In the 1560s, after the Spanish abandoned the pretense of fair government for the Andes, Garcilaso ventured to approach King Philip II with objections to violence against Indians and to subjugation by Spaniards posing as Christian evangelists. Risking his reputation as a court translator, soldier, and historian, he denounced a labyrinth of laws controlling Inca choices of marriage, commerce, profession, and land ownership. He also supported the silver miners of Potosi and the laborers of Huanca who supplied the mercury for purifying gold ore: “If they ceased to do so, neither the silver nor the gold of the empire would be brought every year to Spain” (167). Unconscionable to Garcilaso were Viceroy Francisco de Toledo's abandonment of 300 Inca on the coast to starve to death, his claims of liberating Peru from paganism; and, in 1572, his sham trial and beheading of Tupac Amaru, the last Inca monarch, for rebelling against Spain and Christianity. Of Garcilaso's own identification as a half-breed Inca, he asserted, “I call myself [mestizo] in public and am proud of it” (88).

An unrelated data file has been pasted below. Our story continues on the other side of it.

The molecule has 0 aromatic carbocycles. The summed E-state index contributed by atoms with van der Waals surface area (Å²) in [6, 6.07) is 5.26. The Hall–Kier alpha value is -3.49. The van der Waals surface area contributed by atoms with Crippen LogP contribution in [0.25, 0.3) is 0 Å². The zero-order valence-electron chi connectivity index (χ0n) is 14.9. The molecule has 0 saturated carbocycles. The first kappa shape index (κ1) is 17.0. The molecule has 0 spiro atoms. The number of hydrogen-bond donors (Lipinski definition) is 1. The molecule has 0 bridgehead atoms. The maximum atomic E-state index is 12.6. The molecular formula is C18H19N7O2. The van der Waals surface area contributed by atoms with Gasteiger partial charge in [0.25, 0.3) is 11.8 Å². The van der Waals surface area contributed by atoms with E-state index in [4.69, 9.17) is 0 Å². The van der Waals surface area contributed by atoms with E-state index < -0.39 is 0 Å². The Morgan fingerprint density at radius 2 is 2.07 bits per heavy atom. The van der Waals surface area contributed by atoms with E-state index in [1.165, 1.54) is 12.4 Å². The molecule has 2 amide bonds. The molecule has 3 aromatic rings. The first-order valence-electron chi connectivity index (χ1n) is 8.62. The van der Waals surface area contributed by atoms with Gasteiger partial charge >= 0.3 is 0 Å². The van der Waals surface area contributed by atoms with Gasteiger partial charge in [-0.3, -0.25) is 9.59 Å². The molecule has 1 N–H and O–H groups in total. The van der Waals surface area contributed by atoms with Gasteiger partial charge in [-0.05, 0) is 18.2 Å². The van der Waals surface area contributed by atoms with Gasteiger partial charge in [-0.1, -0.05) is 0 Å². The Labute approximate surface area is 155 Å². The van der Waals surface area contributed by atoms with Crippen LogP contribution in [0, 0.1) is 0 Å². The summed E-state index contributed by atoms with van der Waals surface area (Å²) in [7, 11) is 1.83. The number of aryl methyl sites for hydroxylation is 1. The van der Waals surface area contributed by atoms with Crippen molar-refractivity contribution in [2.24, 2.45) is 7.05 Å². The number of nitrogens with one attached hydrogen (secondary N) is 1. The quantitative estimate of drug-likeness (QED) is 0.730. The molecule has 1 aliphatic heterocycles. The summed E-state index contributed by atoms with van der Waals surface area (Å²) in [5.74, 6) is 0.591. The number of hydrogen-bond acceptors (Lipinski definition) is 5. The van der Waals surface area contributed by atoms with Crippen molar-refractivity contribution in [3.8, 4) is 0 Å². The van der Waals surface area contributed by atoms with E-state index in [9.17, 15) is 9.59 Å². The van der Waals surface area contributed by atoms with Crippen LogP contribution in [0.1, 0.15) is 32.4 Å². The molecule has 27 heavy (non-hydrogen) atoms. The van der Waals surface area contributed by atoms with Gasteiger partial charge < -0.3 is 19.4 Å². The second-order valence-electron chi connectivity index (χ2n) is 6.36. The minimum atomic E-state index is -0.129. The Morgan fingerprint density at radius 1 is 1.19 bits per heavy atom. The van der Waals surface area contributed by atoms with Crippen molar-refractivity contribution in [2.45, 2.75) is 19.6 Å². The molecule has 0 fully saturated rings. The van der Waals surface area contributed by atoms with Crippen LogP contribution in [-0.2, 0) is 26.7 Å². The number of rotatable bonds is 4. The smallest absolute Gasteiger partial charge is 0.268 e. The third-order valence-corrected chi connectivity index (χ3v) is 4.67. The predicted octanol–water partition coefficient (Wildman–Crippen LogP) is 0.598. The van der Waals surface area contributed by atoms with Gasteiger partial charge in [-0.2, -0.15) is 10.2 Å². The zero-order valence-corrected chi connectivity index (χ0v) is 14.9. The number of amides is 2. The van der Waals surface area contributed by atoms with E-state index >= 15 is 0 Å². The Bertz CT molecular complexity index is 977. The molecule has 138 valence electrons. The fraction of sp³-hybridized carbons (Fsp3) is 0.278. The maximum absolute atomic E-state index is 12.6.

Reflecting on Florida

In 1599, well before the Royal Commentaries, Garcilaso completed La Florida del Inca (The Florida of the Inca), a six-book chronicle begun in 1567 and published in Lisbon in 1605 concerning Hernando de Soto's explorations of southeastern North America and a subsequent naval battle off Santiago de Cuba. The first book, based on incomplete cartographic knowledge, assumed that land north of Florida may have been part of New France, an established territory that spurred the Spaniards to carve out their own colony. Garcilaso valorizes aboriginal habits and quashes rumors that Florida's Indians are cannibals. He describes Chief Hirrihigua's variation of the running of the gauntlet, during which white captives from the company of explorer Pamphilo de Narvaez run across a courtyard to avoid arrows aimed at them. The chief spares a young Spanish expeditioner, Juan Ortiz, but saves him for a more bizarre torture, grilling over live coals. The chief's wife and daughters plead successfully for Juan's life and treat his burns with herbs.